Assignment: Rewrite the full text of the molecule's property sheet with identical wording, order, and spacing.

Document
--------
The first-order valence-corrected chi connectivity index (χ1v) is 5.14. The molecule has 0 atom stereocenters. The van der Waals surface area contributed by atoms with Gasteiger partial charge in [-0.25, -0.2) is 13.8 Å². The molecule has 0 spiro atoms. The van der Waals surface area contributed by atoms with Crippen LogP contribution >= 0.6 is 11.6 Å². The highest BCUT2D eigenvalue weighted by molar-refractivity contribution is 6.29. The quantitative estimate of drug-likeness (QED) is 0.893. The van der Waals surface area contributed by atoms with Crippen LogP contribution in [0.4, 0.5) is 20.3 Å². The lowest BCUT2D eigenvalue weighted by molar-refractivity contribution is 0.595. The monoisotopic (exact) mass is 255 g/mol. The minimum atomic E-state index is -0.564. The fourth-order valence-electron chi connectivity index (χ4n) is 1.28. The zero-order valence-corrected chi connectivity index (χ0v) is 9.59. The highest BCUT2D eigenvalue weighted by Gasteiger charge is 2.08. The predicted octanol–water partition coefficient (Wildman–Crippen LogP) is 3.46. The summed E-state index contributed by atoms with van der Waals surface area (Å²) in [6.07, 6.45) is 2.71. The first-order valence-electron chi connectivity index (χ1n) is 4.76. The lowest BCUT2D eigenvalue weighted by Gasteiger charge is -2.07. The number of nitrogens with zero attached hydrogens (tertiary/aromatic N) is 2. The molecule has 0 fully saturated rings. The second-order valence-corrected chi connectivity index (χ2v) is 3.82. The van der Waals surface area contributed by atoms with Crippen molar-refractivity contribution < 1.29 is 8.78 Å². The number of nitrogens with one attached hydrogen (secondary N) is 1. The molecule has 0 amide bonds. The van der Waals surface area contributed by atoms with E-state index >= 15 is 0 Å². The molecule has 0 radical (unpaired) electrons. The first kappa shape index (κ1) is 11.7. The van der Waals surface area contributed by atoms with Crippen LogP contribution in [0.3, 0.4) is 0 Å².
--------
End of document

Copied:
The first-order valence-corrected chi connectivity index (χ1v) is 5.14. The molecule has 0 atom stereocenters. The van der Waals surface area contributed by atoms with Gasteiger partial charge in [-0.25, -0.2) is 13.8 Å². The molecule has 0 spiro atoms. The van der Waals surface area contributed by atoms with Crippen LogP contribution >= 0.6 is 11.6 Å². The highest BCUT2D eigenvalue weighted by molar-refractivity contribution is 6.29. The quantitative estimate of drug-likeness (QED) is 0.893. The van der Waals surface area contributed by atoms with Crippen LogP contribution in [0.4, 0.5) is 20.3 Å². The lowest BCUT2D eigenvalue weighted by molar-refractivity contribution is 0.595. The monoisotopic (exact) mass is 255 g/mol. The minimum atomic E-state index is -0.564. The fourth-order valence-electron chi connectivity index (χ4n) is 1.28. The zero-order valence-corrected chi connectivity index (χ0v) is 9.59. The highest BCUT2D eigenvalue weighted by Gasteiger charge is 2.08. The predicted octanol–water partition coefficient (Wildman–Crippen LogP) is 3.46. The summed E-state index contributed by atoms with van der Waals surface area (Å²) in [6.07, 6.45) is 2.71. The first-order valence-electron chi connectivity index (χ1n) is 4.76. The lowest BCUT2D eigenvalue weighted by Gasteiger charge is -2.07. The number of nitrogens with zero attached hydrogens (tertiary/aromatic N) is 2. The molecule has 0 fully saturated rings. The second-order valence-corrected chi connectivity index (χ2v) is 3.82. The van der Waals surface area contributed by atoms with Crippen molar-refractivity contribution < 1.29 is 8.78 Å². The number of nitrogens with one attached hydrogen (secondary N) is 1. The molecule has 0 amide bonds. The van der Waals surface area contributed by atoms with E-state index >= 15 is 0 Å². The molecule has 0 radical (unpaired) electrons. The first kappa shape index (κ1) is 11.7. The van der Waals surface area contributed by atoms with Crippen LogP contribution in [0.3, 0.4) is 0 Å².